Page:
Jasper Stone: An Aggregate Mineral
Jasper stone is an aggregate stone, made out of chalcedonic quartz or microgranular quartz. Jasper is typically opaque in appearance and is usually green, brown, red or yellow in coloration, though on occasion blue jasper is found.
It would be beneficial to discuss the properties of Jasper to better understand it, so let’s take a closer look at Jasper as well as the terms and concepts used to define it.
What Is Quartz?
Jasper is a form of quartz, so let’s take a moment to better understand what quartz is. Quartz is a silicate, a chemical family that consists of compounds made out of both oxygen and silicon atoms. This means quartz is a mineral made out of silicon and oxygen, and the chemical formula of quartz is SiO2, silicon dioxide. Quartz can be found in two different forms: high-temperature quartz and regular quartz. The point at which regular quartz (also referred to as α-quartz) transitions to high-temperature quartz (also called β-quartz) is around 573 degrees Celsius.
Quartz is a very hardy and durable mineral, with a Mohs hardness value of around 7. Its durable properties mean that while other stones surrounding it weather away, quartz is often found in residual soil or stream sediment, left behind when the rocks containing it wear away. Quartz is found in areas where containing rocks are likely to erode or weather away, such as beaches, rivers, and streams. Quartz is one of the most abundant minerals that form sandstone, and most sandstone is made out of either feldspar (another silicate) or quartz.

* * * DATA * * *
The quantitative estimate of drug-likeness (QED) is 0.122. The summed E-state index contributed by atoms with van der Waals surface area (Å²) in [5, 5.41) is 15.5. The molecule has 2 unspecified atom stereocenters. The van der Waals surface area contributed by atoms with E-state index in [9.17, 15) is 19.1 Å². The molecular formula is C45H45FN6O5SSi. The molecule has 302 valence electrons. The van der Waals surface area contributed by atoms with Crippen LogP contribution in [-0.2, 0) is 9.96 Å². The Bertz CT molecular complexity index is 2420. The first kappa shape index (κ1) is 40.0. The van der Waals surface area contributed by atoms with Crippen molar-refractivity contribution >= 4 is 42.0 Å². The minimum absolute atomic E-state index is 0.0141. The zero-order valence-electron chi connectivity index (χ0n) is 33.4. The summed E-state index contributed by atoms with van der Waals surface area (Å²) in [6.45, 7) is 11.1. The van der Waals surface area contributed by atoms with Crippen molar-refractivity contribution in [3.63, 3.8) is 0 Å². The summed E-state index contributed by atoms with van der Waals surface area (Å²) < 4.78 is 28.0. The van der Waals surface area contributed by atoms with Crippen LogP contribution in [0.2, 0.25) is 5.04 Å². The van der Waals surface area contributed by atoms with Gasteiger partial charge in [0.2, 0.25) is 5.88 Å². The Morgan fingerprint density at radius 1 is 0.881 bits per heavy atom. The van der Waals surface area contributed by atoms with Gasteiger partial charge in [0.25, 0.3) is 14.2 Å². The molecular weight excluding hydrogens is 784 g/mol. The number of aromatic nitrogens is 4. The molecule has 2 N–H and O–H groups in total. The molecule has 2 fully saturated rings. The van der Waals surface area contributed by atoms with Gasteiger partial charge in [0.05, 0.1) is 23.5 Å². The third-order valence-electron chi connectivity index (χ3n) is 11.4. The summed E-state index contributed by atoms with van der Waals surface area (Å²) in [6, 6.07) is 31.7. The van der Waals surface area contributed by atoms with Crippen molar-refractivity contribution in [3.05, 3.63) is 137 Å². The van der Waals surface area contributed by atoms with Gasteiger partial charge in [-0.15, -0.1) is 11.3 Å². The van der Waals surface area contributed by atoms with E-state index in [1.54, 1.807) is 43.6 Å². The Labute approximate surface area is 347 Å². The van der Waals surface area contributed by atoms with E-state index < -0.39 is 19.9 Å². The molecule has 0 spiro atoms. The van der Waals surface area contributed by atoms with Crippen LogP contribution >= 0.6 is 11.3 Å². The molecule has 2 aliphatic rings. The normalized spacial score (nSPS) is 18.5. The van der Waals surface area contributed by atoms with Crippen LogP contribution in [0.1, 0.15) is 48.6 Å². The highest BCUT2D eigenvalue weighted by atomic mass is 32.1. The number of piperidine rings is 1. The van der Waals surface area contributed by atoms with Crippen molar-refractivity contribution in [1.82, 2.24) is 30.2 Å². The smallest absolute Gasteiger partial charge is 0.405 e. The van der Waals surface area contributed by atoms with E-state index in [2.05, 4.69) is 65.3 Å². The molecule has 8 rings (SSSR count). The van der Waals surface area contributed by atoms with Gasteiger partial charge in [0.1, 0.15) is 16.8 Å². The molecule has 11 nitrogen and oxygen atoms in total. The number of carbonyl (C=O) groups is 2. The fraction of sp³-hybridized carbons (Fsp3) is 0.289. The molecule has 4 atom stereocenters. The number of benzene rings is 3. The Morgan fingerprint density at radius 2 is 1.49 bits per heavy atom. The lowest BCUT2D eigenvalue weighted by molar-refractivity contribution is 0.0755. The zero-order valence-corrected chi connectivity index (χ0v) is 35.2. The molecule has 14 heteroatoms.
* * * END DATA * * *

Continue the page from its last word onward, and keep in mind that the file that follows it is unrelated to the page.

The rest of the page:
Quartz can come in a variety of different patterns and colors. Pure quartz is usually colorless, while other types of quartz can have colors like red, orange, purple and yellow. Types of quartz are classified based upon the type of crystal formations within them. The crystals in quartz present themselves in one of three ways: cryptocrystalline, microcrystalline, and macrocrystalline.
Some different varieties of quartz include Amethyst, Ametrine, Carnelian, Prasiolite, Smoky Quartz, Rose Quartz and Citrine.
Amethyst is usually purple, ranging from light purple to dark purple. Ametrine is a transparent quartz rock with regions of orange, yellow, or purple. Carnelian is a type of quartz that displays orangish-reddish chalcedony. Prasiolite is a form of quartz that appears with a blue-green or mint green sheen, though much of what is sold as prasiolite is actually heat-treated amethyst. Smoky quartz is either greyish or blackish and gets its coloration the breakup of the silicon dioxide that constitutes quartz. Rose quartz is a pink/redish colored quartz. Citrine is typically colored orange or yellow, though one should note that most yellow/orange stones on the market that are claimed to be citrine are actually smokey quartz which have been treated with heat, as naturally occurring citrine is very rare.